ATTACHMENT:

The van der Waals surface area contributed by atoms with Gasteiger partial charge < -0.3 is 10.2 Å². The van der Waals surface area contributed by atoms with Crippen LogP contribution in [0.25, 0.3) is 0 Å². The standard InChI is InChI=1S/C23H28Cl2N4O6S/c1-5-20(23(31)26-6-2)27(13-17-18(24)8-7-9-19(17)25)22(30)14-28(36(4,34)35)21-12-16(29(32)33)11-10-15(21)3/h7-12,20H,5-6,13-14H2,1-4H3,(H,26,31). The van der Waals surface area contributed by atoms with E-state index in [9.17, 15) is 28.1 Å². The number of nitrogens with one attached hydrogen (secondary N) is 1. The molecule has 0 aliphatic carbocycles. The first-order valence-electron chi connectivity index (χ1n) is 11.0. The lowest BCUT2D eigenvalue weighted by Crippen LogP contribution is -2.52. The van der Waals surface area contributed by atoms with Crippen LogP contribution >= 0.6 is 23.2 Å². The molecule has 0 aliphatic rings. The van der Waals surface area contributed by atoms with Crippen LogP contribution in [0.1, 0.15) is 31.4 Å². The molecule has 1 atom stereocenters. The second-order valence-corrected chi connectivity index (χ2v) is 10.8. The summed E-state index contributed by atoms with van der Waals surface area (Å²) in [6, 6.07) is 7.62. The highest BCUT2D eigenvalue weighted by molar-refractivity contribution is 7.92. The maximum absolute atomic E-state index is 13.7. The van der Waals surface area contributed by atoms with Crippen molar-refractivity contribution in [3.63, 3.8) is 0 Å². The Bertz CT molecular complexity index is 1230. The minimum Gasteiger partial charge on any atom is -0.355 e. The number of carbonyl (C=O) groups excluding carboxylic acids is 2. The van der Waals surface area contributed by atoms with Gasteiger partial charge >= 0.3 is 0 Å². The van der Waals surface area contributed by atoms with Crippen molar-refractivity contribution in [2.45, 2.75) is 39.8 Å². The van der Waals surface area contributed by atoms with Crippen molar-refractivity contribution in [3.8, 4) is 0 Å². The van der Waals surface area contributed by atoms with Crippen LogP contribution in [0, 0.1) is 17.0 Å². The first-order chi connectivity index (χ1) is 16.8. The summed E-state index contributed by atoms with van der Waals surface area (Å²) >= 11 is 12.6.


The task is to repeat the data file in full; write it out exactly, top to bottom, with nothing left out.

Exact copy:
The van der Waals surface area contributed by atoms with Gasteiger partial charge < -0.3 is 10.2 Å². The van der Waals surface area contributed by atoms with Crippen LogP contribution in [0.25, 0.3) is 0 Å². The standard InChI is InChI=1S/C23H28Cl2N4O6S/c1-5-20(23(31)26-6-2)27(13-17-18(24)8-7-9-19(17)25)22(30)14-28(36(4,34)35)21-12-16(29(32)33)11-10-15(21)3/h7-12,20H,5-6,13-14H2,1-4H3,(H,26,31). The van der Waals surface area contributed by atoms with E-state index in [9.17, 15) is 28.1 Å². The number of nitrogens with one attached hydrogen (secondary N) is 1. The molecule has 0 aliphatic carbocycles. The first-order valence-electron chi connectivity index (χ1n) is 11.0. The lowest BCUT2D eigenvalue weighted by Crippen LogP contribution is -2.52. The van der Waals surface area contributed by atoms with Crippen LogP contribution >= 0.6 is 23.2 Å². The molecule has 0 aliphatic rings. The van der Waals surface area contributed by atoms with Crippen LogP contribution in [0.1, 0.15) is 31.4 Å². The molecule has 1 atom stereocenters. The second-order valence-corrected chi connectivity index (χ2v) is 10.8. The summed E-state index contributed by atoms with van der Waals surface area (Å²) in [6, 6.07) is 7.62. The highest BCUT2D eigenvalue weighted by molar-refractivity contribution is 7.92. The maximum absolute atomic E-state index is 13.7. The van der Waals surface area contributed by atoms with Crippen molar-refractivity contribution in [3.63, 3.8) is 0 Å². The Bertz CT molecular complexity index is 1230. The minimum Gasteiger partial charge on any atom is -0.355 e. The number of carbonyl (C=O) groups excluding carboxylic acids is 2. The van der Waals surface area contributed by atoms with Gasteiger partial charge >= 0.3 is 0 Å². The van der Waals surface area contributed by atoms with Crippen molar-refractivity contribution in [2.45, 2.75) is 39.8 Å². The van der Waals surface area contributed by atoms with Crippen molar-refractivity contribution in [3.8, 4) is 0 Å². The van der Waals surface area contributed by atoms with Crippen LogP contribution in [0, 0.1) is 17.0 Å². The first-order chi connectivity index (χ1) is 16.8. The summed E-state index contributed by atoms with van der Waals surface area (Å²) >= 11 is 12.6.